BENGALURU, Jan. 20 (Reuters) – The US Federal Reserve will end its tightening cycle after raising 25 basis points at each of its next two policy meetings and then likely keep interest rates stable for at least the rest of the year, according to most economists in a Reuters poll.
Fed officials are broadly in agreement that the US central bank needs to slow the pace of tightening to assess the impact of rate hikes. The Fed raised overnight rates by 425 basis points last year, with most of the tightening taking place in steps of 75 and 50 basis points.
As inflation continues to fall, more than 80% of forecasters in Reuters’ latest poll, 68 out of 83, predicted the Fed would shift back to a 25 basis point hike at its Jan. 31-Feb. 1 meeting. If realized, that would push the key rate – the federal funds rate – into the range of 4.50% – 4.75%.
The remaining 15 expect a 50 basis point increase in two weeks, but only one was from a US primary dealer bank that deals directly with the Fed.
Fed Funds rates were expected to peak at 4.75%-5.00% in March, according to 61 out of 90 economists. That was in line with interest rate futures pricing, but was 25 basis points lower than the median point for 2023 in the dot plot projections released by Fed policymakers at the end of the December 13-14 meeting.
“Inflation in the US shows that price pressures are easing, but in an environment of a strong job market, the Federal Reserve will be wary of naming interest rates at the top,” said James Knightley, chief international economist at ING.
Expected final interest rates would be more than double the peak of the last tightening cycle and the highest since mid-2007, just before the global financial crisis. There was no clear consensus on where the Fed’s policy rate would be at the end of 2023, but about two-thirds of respondents had a forecast of 4.75%-5.00% or higher.
Survey interest rates fell slightly behind recent Fed forecasts, but poll medians for growth, inflation and unemployment were broadly in line.
Inflation was predicted to fall further, but to remain above the Fed’s target of 2% for years to come, making rate cuts relatively unlikely in the near term.
In response to a supplementary question, more than 60% of respondents, 55 of 89, said the Fed would hold rates steady for at least the remainder of the year rather than lower them. That view was consistent with the median projection from the survey for the first cut in early 2024.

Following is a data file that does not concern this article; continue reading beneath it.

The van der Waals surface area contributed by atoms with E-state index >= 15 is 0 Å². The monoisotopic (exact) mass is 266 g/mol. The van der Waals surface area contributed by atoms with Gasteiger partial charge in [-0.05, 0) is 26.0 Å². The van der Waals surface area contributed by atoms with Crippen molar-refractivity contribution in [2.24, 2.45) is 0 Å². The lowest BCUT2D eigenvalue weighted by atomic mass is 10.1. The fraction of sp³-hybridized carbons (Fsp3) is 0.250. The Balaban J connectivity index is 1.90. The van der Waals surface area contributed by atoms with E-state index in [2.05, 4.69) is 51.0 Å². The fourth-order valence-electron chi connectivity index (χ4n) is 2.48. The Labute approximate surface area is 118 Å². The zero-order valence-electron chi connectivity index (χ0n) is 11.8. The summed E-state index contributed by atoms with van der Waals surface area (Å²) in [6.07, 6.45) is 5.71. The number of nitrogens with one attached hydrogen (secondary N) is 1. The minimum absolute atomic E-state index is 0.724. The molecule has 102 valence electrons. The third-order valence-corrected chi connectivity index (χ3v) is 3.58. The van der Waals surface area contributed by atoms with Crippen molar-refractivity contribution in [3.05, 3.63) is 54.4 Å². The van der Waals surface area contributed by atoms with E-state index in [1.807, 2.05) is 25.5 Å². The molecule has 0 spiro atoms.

However, a significant minority, 34, said interest rate cuts were more likely than not this year, and 16 cited a nosedive in inflation as the main reason. Twelve said a deeper economic downturn and four said a sharp rise in unemployment.
“The Fed has prioritized inflation over employment, so only a sharp drop in core inflation can convince the FOMC (Federal Open Market Committee) to cut rates this year,” said Philip Marey, senior US strategist at Rabobank.
“While the inflation peak is behind us, the underlying trend continues…we don’t think inflation will approach 2% before the end of the year.”
In the meantime, the Fed is more likely than not to help push the economy into a recession. The poll showed a nearly 60% chance of a U.S. recession within two years.
While that was lower than the previous poll, several respondents had not attributed recession probabilities to their forecasts, as a slump was now their base case, albeit a short and shallow one, as predicted in several previous Reuters surveys.
The world’s largest economy was expected to grow just 0.5% this year before recovering to 1.3% in 2024, still below the long-term average of about 2%.
With mass layoffs underway, especially at financial and technology companies, the unemployment rate was expected to rise to an average of 4.3% next year, from the current 3.5%, and then rise again to 4.8% next year.
While still historically low compared to previous recessions, forecasts were about 1 percentage point higher than a year ago.
(For other stories from Reuters’ global economic poll:)
Reporting by Prerana Bhat; Poll by Milounee Purohit; Edited by Ross Finley and Paul Simao
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